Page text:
Digital media tools and resources for writers and other creative professionals
A note from Jane
One of my husband Mark’s favorite albums is God Bless Tiny Tim, first released in 1968. He believes it’s now an under-recognized album, mostly forgotten.
In 2018, the year of the record’s 50th anniversary, Mark decided it was time to write about it—a love letter, if you will—to convince the music world to listen again.
I was excited to see what he’d write. Of course he’s talked to me at length about what this album means to him. I couldn’t wait for his observations to be shared more widely. And he happens to be a very fine writer.
So he labored over this piece for months (doing loads of research) and was on the verge of publishing it.
But then he didn’t.
Why? Because of two mistakes.
The first mistake: He showed it to me.
The second mistake: I made a lot of revision suggestions that quashed his desire to go any further with it.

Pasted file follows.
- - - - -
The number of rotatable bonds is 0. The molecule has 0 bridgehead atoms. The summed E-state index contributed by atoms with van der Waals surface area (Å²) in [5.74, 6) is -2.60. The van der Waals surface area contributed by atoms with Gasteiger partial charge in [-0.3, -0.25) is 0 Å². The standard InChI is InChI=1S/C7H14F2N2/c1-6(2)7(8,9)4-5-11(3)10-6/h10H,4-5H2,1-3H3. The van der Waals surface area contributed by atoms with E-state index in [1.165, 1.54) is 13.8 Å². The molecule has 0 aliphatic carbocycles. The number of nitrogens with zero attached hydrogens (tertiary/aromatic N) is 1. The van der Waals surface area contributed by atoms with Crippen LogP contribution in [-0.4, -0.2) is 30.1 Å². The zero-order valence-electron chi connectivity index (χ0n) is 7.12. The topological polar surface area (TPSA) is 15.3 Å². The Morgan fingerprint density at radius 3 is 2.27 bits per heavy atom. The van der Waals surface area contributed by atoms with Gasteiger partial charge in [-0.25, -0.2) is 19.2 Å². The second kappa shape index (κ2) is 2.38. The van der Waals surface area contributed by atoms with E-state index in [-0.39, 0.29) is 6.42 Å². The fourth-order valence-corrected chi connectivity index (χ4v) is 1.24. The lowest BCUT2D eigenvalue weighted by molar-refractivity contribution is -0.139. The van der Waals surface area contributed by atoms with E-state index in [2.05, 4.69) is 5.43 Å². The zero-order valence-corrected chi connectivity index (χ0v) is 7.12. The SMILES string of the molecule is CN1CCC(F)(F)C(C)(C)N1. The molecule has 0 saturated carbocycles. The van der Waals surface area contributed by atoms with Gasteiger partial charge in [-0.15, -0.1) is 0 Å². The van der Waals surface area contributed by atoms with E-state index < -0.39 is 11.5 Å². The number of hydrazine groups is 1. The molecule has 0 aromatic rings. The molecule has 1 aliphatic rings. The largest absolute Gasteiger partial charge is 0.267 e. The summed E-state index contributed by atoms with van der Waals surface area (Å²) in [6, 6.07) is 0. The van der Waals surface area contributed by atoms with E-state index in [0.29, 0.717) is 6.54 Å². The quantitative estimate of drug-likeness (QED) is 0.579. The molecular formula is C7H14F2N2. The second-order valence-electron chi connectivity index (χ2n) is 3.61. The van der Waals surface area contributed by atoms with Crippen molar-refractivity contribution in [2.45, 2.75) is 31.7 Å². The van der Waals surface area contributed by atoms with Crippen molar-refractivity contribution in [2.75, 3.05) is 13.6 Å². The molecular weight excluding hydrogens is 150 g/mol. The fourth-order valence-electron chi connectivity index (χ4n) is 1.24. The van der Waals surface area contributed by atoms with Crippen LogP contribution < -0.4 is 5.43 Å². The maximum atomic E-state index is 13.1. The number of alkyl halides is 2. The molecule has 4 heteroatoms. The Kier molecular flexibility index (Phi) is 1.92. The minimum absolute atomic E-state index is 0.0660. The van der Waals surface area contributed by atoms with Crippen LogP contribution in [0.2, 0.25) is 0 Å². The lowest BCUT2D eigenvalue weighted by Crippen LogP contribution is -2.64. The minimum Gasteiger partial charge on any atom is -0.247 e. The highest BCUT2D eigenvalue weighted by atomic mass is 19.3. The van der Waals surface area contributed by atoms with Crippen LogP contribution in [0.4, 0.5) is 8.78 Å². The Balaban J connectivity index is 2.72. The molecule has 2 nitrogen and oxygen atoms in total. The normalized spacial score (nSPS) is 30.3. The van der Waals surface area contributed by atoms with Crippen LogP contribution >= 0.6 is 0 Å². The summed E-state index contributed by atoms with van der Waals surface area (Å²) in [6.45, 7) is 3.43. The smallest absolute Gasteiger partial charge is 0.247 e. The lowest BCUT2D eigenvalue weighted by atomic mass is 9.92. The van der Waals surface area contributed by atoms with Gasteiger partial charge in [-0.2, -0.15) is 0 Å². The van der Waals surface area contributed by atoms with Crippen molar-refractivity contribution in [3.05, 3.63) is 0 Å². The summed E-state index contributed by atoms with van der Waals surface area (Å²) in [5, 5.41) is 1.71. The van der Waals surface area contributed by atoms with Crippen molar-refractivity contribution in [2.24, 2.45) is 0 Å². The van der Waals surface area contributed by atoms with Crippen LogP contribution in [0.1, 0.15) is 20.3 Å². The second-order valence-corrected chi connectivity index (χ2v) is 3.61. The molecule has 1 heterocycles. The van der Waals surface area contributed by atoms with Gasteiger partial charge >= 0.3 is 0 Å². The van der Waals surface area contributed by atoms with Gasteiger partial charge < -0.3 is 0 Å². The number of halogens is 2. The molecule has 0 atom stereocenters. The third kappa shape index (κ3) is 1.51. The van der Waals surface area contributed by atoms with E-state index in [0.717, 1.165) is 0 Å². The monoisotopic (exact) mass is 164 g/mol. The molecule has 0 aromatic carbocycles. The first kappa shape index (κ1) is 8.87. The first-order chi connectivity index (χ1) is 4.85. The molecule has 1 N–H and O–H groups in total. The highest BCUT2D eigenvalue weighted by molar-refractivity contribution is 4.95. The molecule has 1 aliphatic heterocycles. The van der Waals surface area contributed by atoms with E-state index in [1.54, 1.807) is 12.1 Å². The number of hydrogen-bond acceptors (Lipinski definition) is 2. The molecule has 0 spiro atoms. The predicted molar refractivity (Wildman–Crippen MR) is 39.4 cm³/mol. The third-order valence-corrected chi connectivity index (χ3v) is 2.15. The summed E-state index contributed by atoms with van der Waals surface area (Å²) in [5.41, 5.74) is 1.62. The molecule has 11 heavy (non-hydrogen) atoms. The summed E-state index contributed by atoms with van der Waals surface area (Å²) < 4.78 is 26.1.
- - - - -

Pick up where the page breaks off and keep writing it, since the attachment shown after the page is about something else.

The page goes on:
And now the 50th anniversary is in the distant past.
Editors do a lot of harm every day, unintentionally. In Mark’s case, I wanted the piece to work for the kind of audience I’d like him to have, not the audience he actually wants to reach. Plus I didn’t frame the feedback in a way that made it easy to take next steps.
It’s hard to find the right editor. If you’re struggling with an editor right now, ask them lots of questions. Figure out their assumptions. Ask for what next steps they’d take.
P.S. My most popular blog post right now:
How to Build an Author Website: Getting Started Guide
Business of Being a Writer Facebook Group
Jane on Instagram
Jane’s Electric Speed List
Here are some of the latest things I’ve found and enjoyed. (I have not been paid to mention any of these resources.)
Identify the categories of any book at Amazon
As experienced authors and publishers know, it’s important to select the right categories for your book on Amazon. One way to determine best categories: carefully study comparable and competitive titles. This tool, Bklink, shows you the full category list for any book.
A new calendar scheduling tool that’s free for now